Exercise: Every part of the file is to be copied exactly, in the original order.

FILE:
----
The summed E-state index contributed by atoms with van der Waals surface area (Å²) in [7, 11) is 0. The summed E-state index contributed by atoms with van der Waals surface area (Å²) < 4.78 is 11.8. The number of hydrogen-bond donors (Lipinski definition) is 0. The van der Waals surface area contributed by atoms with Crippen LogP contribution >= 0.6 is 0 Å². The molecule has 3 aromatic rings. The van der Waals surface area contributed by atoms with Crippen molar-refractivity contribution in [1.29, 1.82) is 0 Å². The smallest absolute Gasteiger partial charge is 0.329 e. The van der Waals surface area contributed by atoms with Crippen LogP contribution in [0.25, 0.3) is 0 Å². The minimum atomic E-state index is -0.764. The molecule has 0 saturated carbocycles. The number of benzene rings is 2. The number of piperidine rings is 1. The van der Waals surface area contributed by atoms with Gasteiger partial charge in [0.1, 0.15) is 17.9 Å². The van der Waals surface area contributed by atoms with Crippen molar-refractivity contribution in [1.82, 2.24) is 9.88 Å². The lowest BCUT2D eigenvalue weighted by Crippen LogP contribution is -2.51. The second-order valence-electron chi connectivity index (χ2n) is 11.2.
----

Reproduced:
The summed E-state index contributed by atoms with van der Waals surface area (Å²) in [7, 11) is 0. The summed E-state index contributed by atoms with van der Waals surface area (Å²) < 4.78 is 11.8. The number of hydrogen-bond donors (Lipinski definition) is 0. The van der Waals surface area contributed by atoms with Crippen LogP contribution >= 0.6 is 0 Å². The molecule has 3 aromatic rings. The van der Waals surface area contributed by atoms with Crippen molar-refractivity contribution in [1.29, 1.82) is 0 Å². The smallest absolute Gasteiger partial charge is 0.329 e. The van der Waals surface area contributed by atoms with Crippen LogP contribution in [0.25, 0.3) is 0 Å². The minimum atomic E-state index is -0.764. The molecule has 0 saturated carbocycles. The number of benzene rings is 2. The number of piperidine rings is 1. The van der Waals surface area contributed by atoms with Gasteiger partial charge in [0.1, 0.15) is 17.9 Å². The van der Waals surface area contributed by atoms with Crippen molar-refractivity contribution in [1.82, 2.24) is 9.88 Å². The lowest BCUT2D eigenvalue weighted by Crippen LogP contribution is -2.51. The second-order valence-electron chi connectivity index (χ2n) is 11.2.